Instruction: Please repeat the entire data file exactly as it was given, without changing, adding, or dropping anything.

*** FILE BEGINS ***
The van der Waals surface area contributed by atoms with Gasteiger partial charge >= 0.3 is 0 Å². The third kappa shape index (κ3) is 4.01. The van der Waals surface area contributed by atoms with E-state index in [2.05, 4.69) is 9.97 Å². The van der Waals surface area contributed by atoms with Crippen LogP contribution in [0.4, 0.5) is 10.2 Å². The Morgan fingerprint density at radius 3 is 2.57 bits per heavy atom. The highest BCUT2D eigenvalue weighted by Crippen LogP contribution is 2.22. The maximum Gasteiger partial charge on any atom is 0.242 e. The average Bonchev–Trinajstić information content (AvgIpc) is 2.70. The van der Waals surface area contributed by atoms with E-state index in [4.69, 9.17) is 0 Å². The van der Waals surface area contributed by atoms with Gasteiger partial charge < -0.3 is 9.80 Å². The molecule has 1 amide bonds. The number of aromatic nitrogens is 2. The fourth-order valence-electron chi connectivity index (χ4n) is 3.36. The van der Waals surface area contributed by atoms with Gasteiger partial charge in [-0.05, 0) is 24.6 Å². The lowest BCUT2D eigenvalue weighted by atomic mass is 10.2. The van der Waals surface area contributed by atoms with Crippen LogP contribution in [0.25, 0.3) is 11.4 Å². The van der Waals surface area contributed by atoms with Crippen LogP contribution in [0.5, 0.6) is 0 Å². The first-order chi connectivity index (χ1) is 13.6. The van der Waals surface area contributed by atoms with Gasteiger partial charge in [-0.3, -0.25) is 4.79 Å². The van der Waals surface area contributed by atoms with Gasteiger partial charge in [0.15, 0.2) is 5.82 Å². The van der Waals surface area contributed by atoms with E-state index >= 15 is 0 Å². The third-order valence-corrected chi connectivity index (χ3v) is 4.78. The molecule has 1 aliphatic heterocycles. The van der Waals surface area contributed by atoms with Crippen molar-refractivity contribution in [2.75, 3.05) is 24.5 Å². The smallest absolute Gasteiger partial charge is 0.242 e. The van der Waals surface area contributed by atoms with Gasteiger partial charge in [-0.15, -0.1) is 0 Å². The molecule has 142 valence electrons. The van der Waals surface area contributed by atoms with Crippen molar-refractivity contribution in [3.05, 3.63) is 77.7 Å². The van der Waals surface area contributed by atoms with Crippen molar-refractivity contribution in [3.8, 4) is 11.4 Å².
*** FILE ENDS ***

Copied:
The van der Waals surface area contributed by atoms with Gasteiger partial charge >= 0.3 is 0 Å². The third kappa shape index (κ3) is 4.01. The van der Waals surface area contributed by atoms with E-state index in [2.05, 4.69) is 9.97 Å². The van der Waals surface area contributed by atoms with Crippen LogP contribution in [0.4, 0.5) is 10.2 Å². The Morgan fingerprint density at radius 3 is 2.57 bits per heavy atom. The highest BCUT2D eigenvalue weighted by Crippen LogP contribution is 2.22. The maximum Gasteiger partial charge on any atom is 0.242 e. The average Bonchev–Trinajstić information content (AvgIpc) is 2.70. The van der Waals surface area contributed by atoms with E-state index in [4.69, 9.17) is 0 Å². The van der Waals surface area contributed by atoms with Gasteiger partial charge < -0.3 is 9.80 Å². The molecule has 1 amide bonds. The number of aromatic nitrogens is 2. The fourth-order valence-electron chi connectivity index (χ4n) is 3.36. The van der Waals surface area contributed by atoms with Gasteiger partial charge in [-0.05, 0) is 24.6 Å². The lowest BCUT2D eigenvalue weighted by atomic mass is 10.2. The van der Waals surface area contributed by atoms with Crippen LogP contribution in [0.25, 0.3) is 11.4 Å². The van der Waals surface area contributed by atoms with Crippen LogP contribution in [0.5, 0.6) is 0 Å². The first-order chi connectivity index (χ1) is 13.6. The van der Waals surface area contributed by atoms with Gasteiger partial charge in [-0.3, -0.25) is 4.79 Å². The van der Waals surface area contributed by atoms with Gasteiger partial charge in [0.15, 0.2) is 5.82 Å². The van der Waals surface area contributed by atoms with E-state index >= 15 is 0 Å². The third-order valence-corrected chi connectivity index (χ3v) is 4.78. The molecule has 1 aliphatic heterocycles. The van der Waals surface area contributed by atoms with Crippen molar-refractivity contribution in [2.75, 3.05) is 24.5 Å². The smallest absolute Gasteiger partial charge is 0.242 e. The van der Waals surface area contributed by atoms with Gasteiger partial charge in [-0.15, -0.1) is 0 Å². The molecule has 142 valence electrons. The van der Waals surface area contributed by atoms with Crippen molar-refractivity contribution in [3.05, 3.63) is 77.7 Å². The van der Waals surface area contributed by atoms with Crippen molar-refractivity contribution in [3.8, 4) is 11.4 Å².